or where those treaties do not already provide for account identification
assistance, or where the Member State has not criminalised the
laundering of the proceeds of the offender's own crime, including
terrorist financing. The UK already provides assistance on banking
account identification for a wide range of offences.
The joint investigation team provisions at Article
5 of the MLA Agreement will require legislation in the UK to extend
existing provisions and those in the Crime (International Co-operation)
Bill to the USA. The Government is currently considering whether
the best means of delivering this provision would be by means
of primary or secondary legislation under Section 88 of the Police
Act, 1996 (as amended by Sec. 103 of Police Reform Act, 2002).
Secondary legislation might be possible either by virtue of this
Agreement, or as the result of a separate bi-lateral Treaty (supplementary
to the UK/US MLA Treaty). The provisions in clauses 16 and 18
can be brought into effect in relation to the USA only if we designate
under section 88 of the Police Act 1996. Officials have commenced
discussions with their opposite numbers in the USA in order to
explore this possibility.
Article 9 of the draft MLA Agreement has sufficient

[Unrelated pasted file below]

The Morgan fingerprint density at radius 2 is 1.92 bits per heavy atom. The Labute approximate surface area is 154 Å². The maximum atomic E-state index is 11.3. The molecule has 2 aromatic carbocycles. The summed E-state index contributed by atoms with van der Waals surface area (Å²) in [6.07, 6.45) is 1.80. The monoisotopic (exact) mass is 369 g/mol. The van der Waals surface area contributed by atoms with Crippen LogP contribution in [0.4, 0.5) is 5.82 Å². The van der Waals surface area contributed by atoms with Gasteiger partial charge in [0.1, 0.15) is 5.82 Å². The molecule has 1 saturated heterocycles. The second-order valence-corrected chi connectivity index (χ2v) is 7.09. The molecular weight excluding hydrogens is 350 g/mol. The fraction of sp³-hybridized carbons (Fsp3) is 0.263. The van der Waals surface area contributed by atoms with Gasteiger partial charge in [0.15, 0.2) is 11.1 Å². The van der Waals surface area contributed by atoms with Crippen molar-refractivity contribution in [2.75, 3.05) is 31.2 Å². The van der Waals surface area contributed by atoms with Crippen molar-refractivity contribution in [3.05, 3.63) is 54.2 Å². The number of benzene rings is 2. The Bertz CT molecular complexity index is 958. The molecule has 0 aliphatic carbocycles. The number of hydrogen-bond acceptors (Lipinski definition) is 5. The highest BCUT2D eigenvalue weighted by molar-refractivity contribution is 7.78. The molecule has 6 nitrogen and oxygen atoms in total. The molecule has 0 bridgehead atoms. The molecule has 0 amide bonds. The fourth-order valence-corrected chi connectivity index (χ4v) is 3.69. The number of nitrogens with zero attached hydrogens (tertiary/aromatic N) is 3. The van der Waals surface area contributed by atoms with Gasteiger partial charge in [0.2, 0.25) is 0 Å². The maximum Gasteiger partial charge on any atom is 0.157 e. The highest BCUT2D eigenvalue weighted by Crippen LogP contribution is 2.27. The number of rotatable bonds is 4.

flexibility as to enable the UK to indicate that evidence provided
may only be used in relation to the case for which it was provided.
The provisions of Article 14 of the draft Extradition
Agreement are already common practice in UK/US extradition cases,
where either side has concerns about the public disclosure of
sensitive information (for example relating to sources of intelligence
or identifying potentially vulnerable witnesses).
The provisions in Article 9 of the draft Extradition
Agreement on temporary surrender reflect those for EU countries
in the Extradition Bill currently before Parliament. The Government
is currently considering whether primary legislation will be needed
to enable UK authorities to request the temporary surrender of
fugitives in custody in the USA, in the light of the requirement
to keep that fugitive in custody once transferred to the United
Kingdom. This would not prevent the UK from meeting its obligations
under the Agreement, though pending any necessary legislation,
it is unlikely that the UK would be able to make the successful